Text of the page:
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I am guessing you misspelled the word "lesson" here, so I changed it in your question before answering. If I am in error, please repost your question.
That said, the historical lesson in this story is that equality of the sexes is important along with the negation of gender stereotyping. This story is about India and how teens (especially girls) are burdened intensely both by arranged marriages and a lack of education. Here is an example of when Koly truly feels that burden: the burden of women.
There were days when my ma took only a bit of rice for herself so that the rest of us--my bapp, my brothers, and I--might have more. "It's one of my days to fast," she would say, as if it were a holy thing, but I knew it was because there was not enough to go around. The day I left home, there would be a little more for everyone else.
As a result of these burdens, Koly challenges the culture of her Indian country. She learns to read and rises above the negative aspects of her beautiful culture. Further, I do mean "beautiful culture" here. India and its traditions should not be neglected. There is significance, beauty, and importance there. Koly thinks so herself, and we can see this as readers if we look closely at Koly's description of her Indian home:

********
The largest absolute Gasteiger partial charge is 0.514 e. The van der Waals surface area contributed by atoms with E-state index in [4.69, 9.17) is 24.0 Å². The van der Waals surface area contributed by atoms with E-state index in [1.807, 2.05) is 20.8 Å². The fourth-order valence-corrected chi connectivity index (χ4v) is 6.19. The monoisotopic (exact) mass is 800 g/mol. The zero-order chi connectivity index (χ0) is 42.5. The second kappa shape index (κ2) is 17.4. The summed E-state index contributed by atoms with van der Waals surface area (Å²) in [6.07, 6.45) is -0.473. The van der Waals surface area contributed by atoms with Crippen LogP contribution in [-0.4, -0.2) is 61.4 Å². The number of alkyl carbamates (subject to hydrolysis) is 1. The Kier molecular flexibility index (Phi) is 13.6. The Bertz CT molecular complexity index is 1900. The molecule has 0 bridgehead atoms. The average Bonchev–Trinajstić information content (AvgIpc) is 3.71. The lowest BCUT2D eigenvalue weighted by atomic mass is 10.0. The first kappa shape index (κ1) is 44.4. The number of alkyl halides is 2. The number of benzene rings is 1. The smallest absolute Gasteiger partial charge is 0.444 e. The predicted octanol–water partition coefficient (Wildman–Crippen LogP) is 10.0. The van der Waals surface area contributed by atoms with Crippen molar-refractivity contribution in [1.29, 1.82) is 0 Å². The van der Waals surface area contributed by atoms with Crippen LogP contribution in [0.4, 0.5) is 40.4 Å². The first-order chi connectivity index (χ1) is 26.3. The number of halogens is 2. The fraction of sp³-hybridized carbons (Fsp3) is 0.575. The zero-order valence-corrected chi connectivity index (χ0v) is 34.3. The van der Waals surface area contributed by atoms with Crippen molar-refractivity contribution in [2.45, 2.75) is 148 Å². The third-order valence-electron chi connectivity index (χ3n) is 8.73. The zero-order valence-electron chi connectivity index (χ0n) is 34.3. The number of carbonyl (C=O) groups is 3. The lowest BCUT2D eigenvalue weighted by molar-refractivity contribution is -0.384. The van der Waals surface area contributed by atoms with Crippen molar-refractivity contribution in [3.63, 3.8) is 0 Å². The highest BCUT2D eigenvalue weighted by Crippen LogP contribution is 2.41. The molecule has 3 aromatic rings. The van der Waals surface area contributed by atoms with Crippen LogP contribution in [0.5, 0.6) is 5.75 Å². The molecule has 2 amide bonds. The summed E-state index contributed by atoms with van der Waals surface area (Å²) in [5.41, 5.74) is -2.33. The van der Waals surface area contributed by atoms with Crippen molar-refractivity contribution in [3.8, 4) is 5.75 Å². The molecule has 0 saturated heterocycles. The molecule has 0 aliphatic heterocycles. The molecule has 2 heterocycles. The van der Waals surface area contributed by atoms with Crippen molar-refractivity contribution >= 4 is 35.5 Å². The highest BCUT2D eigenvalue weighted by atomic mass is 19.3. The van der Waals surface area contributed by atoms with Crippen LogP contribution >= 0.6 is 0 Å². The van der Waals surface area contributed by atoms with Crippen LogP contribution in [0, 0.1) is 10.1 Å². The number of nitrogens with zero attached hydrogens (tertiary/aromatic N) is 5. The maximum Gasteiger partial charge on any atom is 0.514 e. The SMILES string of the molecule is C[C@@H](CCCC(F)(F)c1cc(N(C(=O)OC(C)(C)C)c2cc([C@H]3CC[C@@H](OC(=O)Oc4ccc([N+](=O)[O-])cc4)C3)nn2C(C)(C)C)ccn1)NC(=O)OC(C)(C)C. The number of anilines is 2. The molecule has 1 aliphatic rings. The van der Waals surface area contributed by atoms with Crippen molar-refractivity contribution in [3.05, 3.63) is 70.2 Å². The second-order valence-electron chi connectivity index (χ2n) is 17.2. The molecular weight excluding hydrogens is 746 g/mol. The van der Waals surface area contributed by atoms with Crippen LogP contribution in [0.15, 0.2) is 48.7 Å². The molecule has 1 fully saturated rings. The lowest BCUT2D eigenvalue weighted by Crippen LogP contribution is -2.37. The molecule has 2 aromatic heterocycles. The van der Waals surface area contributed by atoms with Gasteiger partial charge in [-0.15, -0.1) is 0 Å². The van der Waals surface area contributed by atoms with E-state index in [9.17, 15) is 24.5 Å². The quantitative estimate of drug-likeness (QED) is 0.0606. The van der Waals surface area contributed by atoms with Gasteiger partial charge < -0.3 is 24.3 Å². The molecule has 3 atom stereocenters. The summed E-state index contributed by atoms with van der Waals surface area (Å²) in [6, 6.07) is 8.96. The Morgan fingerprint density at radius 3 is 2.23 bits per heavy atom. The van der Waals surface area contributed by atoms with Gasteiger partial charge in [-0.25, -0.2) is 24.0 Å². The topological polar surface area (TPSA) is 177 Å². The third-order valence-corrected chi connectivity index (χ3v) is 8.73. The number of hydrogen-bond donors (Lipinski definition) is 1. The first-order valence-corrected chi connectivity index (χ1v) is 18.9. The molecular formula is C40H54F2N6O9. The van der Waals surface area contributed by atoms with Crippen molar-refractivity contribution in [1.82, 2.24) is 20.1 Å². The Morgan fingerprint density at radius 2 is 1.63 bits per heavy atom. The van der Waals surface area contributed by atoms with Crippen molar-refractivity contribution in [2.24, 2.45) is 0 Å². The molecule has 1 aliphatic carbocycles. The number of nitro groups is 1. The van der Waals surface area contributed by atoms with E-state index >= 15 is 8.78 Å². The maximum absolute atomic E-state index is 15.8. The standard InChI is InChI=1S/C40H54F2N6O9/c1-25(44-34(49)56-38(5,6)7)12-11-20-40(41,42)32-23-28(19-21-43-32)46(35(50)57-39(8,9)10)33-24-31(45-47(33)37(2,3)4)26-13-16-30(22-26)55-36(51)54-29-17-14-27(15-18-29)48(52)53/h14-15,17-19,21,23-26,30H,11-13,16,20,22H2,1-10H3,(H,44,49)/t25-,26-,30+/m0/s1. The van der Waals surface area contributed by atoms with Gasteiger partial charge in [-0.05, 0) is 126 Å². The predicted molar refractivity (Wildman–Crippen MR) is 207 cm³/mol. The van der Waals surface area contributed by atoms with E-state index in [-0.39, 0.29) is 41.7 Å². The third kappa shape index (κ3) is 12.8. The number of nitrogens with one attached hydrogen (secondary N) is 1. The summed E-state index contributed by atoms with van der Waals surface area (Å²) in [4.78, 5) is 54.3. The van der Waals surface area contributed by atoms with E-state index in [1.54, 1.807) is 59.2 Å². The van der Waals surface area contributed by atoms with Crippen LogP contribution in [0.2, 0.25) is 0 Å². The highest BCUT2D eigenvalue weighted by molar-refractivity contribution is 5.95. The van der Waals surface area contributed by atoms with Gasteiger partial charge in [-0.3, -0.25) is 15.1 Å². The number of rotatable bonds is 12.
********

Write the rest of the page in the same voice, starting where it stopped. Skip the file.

When I looked into the temples, I could see the holy sadhus sitting in long rows, bare chested, their heads shaven, holding sacred lamps, and accompanying their chanting with bells.
This shows that one can challenge the negative aspects of one's culture while still embracing the positive aspects of one's culture.
In conclusion, put simply, there is one main directive: LIVE IN A PLACE OF INEQUALITY? MOVE BEYOND IT OF YOUR OWN VOLITION! There are also, however, two indirect challenges that serve as lessons: GIRLS ARE EQUAL TO BOYS, and EDUCATE THEM ALL!!! This is also an indirect piece of advice.
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